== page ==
Although it is indeed possible to be snapped up by a big agent and go on to live happily ever after (I have known a few this scenario has happened to so it is possible) the odds are certainly against you and actually even if you do get signed up by a huge agent there is no guarantee you’ll get auditions let alone work. You need to be practical (very difficult for us highly imaginative actor types), plan for the long term. Save up so you can go to your classes, pay for your essentials, and maybe even make your own short film/production. This is a marathon not a sprint, you’re gonna be running a lot longer than you think.
9. Say Hello To Superstition
“Very superstitious, writings on the wall” Stevie Wonder
I use to believe it was just me affected by this but having spoken to other actor friends I now know I am not alone. It seems many actors are notoriously superstitious…it’s practically part of our tradition. Isn’t that why we say, “Break a leg” rather than good luck before a performance? In any case, we actors tend to cling to any and all forms of superstition, constantly looking for signs in the moon as to whether we will get through that audition tomorrow, or will my headshot finally land on Spielberg’s desk.
10. There’ll be a lot of Waiting
Make no mistake about it, the majority of an actor’s time is spent waiting, waiting for an audition, waiting to hear back from your letters, waiting to hear back from the short film you applied for, waiting, waiting waiting. It’s actually incredibly exhausting and frustrating; unless you decide to relax, breathe and take each step one at a time.
11. The Movie Face
Oh yes, this is a big one “The Movie Face” the ideal face we would like to have, its quite a ridiculous notion but if I’m honest the industry does have a big part to play in this as they can be horrifically ruthless in their perceptions of an actor. When all’s said and done, we have the looks that we’ve been given “It’s the way my mother put my hat on” to quote from a film. We can’t do anything about our looks, but we CAN make them worse through neglect or abuse, so the best approach is to make sure we’re eating right, exercising frequently to make sure we’re in the best condition we can be. Exercising regularly actually increases your confidence anyway so hopefully this should become less of a problem…so long as you don’t become obsessive over it. Do note that having confidence in ones self immediately makes you more “attractive”, in turn we can definitely notice this effect on screen, take Breaking Bad’s Bryan Cranston for example.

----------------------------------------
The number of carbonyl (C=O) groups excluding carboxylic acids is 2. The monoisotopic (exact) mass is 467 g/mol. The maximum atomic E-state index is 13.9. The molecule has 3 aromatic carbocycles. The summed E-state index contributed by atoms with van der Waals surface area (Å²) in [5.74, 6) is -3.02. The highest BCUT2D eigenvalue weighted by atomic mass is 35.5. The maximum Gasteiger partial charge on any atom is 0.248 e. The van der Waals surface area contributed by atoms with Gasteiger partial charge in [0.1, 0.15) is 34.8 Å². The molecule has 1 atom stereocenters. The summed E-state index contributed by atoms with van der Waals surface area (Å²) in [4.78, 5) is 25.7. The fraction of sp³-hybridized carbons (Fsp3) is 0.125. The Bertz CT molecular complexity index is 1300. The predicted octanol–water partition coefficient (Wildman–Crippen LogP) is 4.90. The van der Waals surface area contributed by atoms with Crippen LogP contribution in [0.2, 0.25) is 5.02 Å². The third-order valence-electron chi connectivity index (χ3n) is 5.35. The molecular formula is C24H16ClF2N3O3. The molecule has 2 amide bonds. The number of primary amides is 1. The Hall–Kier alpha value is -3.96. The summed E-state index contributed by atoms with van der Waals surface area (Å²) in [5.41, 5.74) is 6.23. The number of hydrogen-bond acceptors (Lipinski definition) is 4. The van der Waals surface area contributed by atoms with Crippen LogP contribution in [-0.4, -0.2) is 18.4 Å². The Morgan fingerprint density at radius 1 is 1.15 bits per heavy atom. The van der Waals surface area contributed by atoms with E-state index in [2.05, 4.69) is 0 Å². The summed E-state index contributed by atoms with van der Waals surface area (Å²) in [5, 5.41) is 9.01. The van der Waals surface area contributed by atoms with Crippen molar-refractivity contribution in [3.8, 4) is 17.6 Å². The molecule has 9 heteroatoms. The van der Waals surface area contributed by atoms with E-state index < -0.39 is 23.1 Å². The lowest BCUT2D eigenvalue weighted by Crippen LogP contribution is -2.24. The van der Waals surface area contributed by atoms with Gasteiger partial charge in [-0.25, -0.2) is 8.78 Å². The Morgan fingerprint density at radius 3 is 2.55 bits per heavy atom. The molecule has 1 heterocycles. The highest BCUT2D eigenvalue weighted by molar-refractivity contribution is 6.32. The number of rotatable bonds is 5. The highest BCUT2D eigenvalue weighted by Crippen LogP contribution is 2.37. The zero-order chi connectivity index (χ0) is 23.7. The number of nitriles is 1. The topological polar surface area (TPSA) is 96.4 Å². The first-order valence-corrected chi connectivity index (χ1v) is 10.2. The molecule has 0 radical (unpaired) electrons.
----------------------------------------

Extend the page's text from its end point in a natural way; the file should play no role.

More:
“I genuinely could not care less about how I look” Bryan Cranston
12. Lots of Self Doubt
Due to the anxiety and frustration of gaining ground within the industry you will no doubt come up against self-doubt. Can I even Act Anyway? Do I have the right look? Will I ever get an agent? Will I ever work in TV/Film? Rest assured you are not alone in harboring these thoughts, its normal, don’t let them weigh you down don’t too much. Keep on going despite them.
13. Beware all Stimulants
I have this theory, actors and in fact many creatives by their very nature of wanting to go to the extremes of an emotion tend to react aversely to all forms of stimulants. Take alcohol for example, as an actor its very easy and tempting even to binge given all the worries mentioned in the list above. It also feels like a bigger release to step off into the abyss of Gin and let tomorrow take care of tomorrow. Definitely worth being aware of the impact these substances have on your mentality as well as your body. If anything, they increase your already burgeoning anxieties.
14. Keep Going Through to the Next Checkpoint
Last but not least, you’ve got to keep going pushing through to the next checkpoint no matter what life throws in your way. It’s a difficult industry to break into but its not impossible. Those that have found success seem to have one thing in common and that’s stamina. Remember in film, at the “All Is Lost” point where it seems hopeless for our protagonist, they are near the journey’s end.